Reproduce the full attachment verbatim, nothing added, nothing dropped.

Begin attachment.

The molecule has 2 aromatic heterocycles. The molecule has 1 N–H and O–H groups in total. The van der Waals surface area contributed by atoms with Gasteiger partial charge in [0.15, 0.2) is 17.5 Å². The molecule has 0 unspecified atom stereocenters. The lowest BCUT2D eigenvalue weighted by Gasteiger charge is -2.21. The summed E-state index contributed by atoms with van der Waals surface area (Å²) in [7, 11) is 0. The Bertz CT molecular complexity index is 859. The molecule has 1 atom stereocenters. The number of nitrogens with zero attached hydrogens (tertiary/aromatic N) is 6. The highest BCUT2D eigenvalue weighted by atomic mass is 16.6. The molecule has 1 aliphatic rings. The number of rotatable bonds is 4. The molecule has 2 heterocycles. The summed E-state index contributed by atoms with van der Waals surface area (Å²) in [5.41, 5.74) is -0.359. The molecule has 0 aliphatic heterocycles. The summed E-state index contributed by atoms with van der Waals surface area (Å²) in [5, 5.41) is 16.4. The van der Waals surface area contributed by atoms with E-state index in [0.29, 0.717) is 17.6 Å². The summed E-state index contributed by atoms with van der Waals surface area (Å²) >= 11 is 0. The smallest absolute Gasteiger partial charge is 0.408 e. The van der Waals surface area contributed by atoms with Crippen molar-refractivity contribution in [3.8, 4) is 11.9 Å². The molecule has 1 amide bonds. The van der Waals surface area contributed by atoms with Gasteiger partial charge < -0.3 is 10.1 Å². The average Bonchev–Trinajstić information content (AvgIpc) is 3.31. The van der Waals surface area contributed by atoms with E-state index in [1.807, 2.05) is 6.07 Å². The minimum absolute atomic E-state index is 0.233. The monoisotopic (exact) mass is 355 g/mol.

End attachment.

The molecule has 2 aromatic heterocycles. The molecule has 1 N–H and O–H groups in total. The van der Waals surface area contributed by atoms with Gasteiger partial charge in [0.15, 0.2) is 17.5 Å². The molecule has 0 unspecified atom stereocenters. The lowest BCUT2D eigenvalue weighted by Gasteiger charge is -2.21. The summed E-state index contributed by atoms with van der Waals surface area (Å²) in [7, 11) is 0. The Bertz CT molecular complexity index is 859. The molecule has 1 atom stereocenters. The number of nitrogens with zero attached hydrogens (tertiary/aromatic N) is 6. The highest BCUT2D eigenvalue weighted by atomic mass is 16.6. The molecule has 1 aliphatic rings. The number of rotatable bonds is 4. The molecule has 2 heterocycles. The summed E-state index contributed by atoms with van der Waals surface area (Å²) in [5.41, 5.74) is -0.359. The molecule has 0 aliphatic heterocycles. The summed E-state index contributed by atoms with van der Waals surface area (Å²) in [5, 5.41) is 16.4. The van der Waals surface area contributed by atoms with E-state index in [0.29, 0.717) is 17.6 Å². The summed E-state index contributed by atoms with van der Waals surface area (Å²) >= 11 is 0. The smallest absolute Gasteiger partial charge is 0.408 e. The van der Waals surface area contributed by atoms with Crippen molar-refractivity contribution in [3.8, 4) is 11.9 Å². The molecule has 1 amide bonds. The van der Waals surface area contributed by atoms with Gasteiger partial charge < -0.3 is 10.1 Å². The average Bonchev–Trinajstić information content (AvgIpc) is 3.31. The van der Waals surface area contributed by atoms with E-state index in [1.807, 2.05) is 6.07 Å². The minimum absolute atomic E-state index is 0.233. The monoisotopic (exact) mass is 355 g/mol.